The best part of the spreadsheet! this is just =if(e2=0,0,e2*b2-c2*b2). It will remain zero until after you change the sales price. After entering the sales price… well I hope you know what earnings are o.o OH! As you may have noticed, this account and the net change account cant both be filled. This is useful in identifying which investments are still outstanding, and which ones have been cashed in.
Rate of return:
This is the percentage amount that you gained on the sale of your investment. OK, so not that crucial to keeping track of your investments, but I’m an accounting major with too much time, so sue me! (please don’t). This is =if(g2=0,0,i2/g2) In order to get it to display in the nifty way it looks in my spreadsheet, you also need to do some format changes. click the bottom right corner of the tab called “number”, then click “percentage” from the list. Then choose however many decimals you want displayed in the box. voila!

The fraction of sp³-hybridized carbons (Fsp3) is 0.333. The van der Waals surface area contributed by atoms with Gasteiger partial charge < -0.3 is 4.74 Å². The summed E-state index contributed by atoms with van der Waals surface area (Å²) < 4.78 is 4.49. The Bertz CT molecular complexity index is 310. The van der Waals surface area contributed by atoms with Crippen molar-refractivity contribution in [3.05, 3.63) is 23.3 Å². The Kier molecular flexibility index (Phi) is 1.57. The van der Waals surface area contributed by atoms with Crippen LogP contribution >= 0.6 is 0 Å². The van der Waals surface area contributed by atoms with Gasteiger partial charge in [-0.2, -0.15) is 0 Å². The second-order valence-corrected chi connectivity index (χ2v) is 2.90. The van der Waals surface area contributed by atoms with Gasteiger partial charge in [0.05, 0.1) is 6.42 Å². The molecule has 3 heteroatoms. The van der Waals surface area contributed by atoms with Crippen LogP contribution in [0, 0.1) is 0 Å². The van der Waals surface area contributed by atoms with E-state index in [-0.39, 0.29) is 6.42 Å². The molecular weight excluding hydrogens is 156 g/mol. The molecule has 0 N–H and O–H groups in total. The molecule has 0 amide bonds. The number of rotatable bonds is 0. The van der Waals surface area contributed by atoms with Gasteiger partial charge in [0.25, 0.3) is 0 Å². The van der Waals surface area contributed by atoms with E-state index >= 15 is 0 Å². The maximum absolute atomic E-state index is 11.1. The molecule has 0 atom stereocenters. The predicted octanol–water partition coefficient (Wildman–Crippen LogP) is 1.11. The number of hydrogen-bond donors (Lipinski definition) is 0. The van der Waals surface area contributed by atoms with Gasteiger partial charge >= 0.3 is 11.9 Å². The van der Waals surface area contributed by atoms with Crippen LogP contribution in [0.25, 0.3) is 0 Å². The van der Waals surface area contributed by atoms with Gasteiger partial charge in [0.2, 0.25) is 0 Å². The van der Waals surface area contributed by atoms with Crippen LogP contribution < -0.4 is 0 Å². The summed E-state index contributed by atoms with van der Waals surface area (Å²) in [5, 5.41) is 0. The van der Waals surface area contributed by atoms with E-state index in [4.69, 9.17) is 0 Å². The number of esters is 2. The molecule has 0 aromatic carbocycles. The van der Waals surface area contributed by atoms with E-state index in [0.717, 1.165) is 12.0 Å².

And that’s it! Now all you have to do is type in the name, qty, purchase/med price every time you buy stuff, and then the selling price upon selling, and it’ll do the rest!
OK I’m not really done… that was just the column stuff, and it’s not that great.
Make a table (3×3) or a new column section next to your first columns.
Here’s the run down:
All the money I’ve invested is recorded here. how? =Sum(G:G) nifty eh?
Self explanatory, I hope. =Max(G:G)
Total money earned:
Yep, the name says it all. =Sum(I:I)